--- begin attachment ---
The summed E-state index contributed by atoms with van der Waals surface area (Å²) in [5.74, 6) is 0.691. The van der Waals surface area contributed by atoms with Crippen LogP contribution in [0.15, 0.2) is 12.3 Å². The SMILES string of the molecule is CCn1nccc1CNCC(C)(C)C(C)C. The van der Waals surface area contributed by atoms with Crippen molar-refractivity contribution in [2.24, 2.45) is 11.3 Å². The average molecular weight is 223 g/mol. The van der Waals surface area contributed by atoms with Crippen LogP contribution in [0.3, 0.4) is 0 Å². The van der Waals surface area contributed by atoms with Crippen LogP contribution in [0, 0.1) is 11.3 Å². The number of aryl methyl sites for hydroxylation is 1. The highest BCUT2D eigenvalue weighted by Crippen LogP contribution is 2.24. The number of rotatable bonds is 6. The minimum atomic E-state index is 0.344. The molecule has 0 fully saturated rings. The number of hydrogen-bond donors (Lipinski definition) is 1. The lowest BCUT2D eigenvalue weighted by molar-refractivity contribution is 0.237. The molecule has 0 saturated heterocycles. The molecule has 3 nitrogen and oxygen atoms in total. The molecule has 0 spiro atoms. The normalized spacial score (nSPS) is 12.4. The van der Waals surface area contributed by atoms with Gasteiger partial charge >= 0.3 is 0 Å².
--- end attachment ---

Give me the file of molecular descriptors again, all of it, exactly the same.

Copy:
The summed E-state index contributed by atoms with van der Waals surface area (Å²) in [5.74, 6) is 0.691. The van der Waals surface area contributed by atoms with Crippen LogP contribution in [0.15, 0.2) is 12.3 Å². The SMILES string of the molecule is CCn1nccc1CNCC(C)(C)C(C)C. The van der Waals surface area contributed by atoms with Crippen molar-refractivity contribution in [2.24, 2.45) is 11.3 Å². The average molecular weight is 223 g/mol. The van der Waals surface area contributed by atoms with Crippen LogP contribution in [0.3, 0.4) is 0 Å². The van der Waals surface area contributed by atoms with Crippen LogP contribution in [0, 0.1) is 11.3 Å². The number of aryl methyl sites for hydroxylation is 1. The highest BCUT2D eigenvalue weighted by Crippen LogP contribution is 2.24. The number of rotatable bonds is 6. The minimum atomic E-state index is 0.344. The molecule has 0 fully saturated rings. The number of hydrogen-bond donors (Lipinski definition) is 1. The lowest BCUT2D eigenvalue weighted by molar-refractivity contribution is 0.237. The molecule has 0 saturated heterocycles. The molecule has 3 nitrogen and oxygen atoms in total. The molecule has 0 spiro atoms. The normalized spacial score (nSPS) is 12.4. The van der Waals surface area contributed by atoms with Gasteiger partial charge >= 0.3 is 0 Å².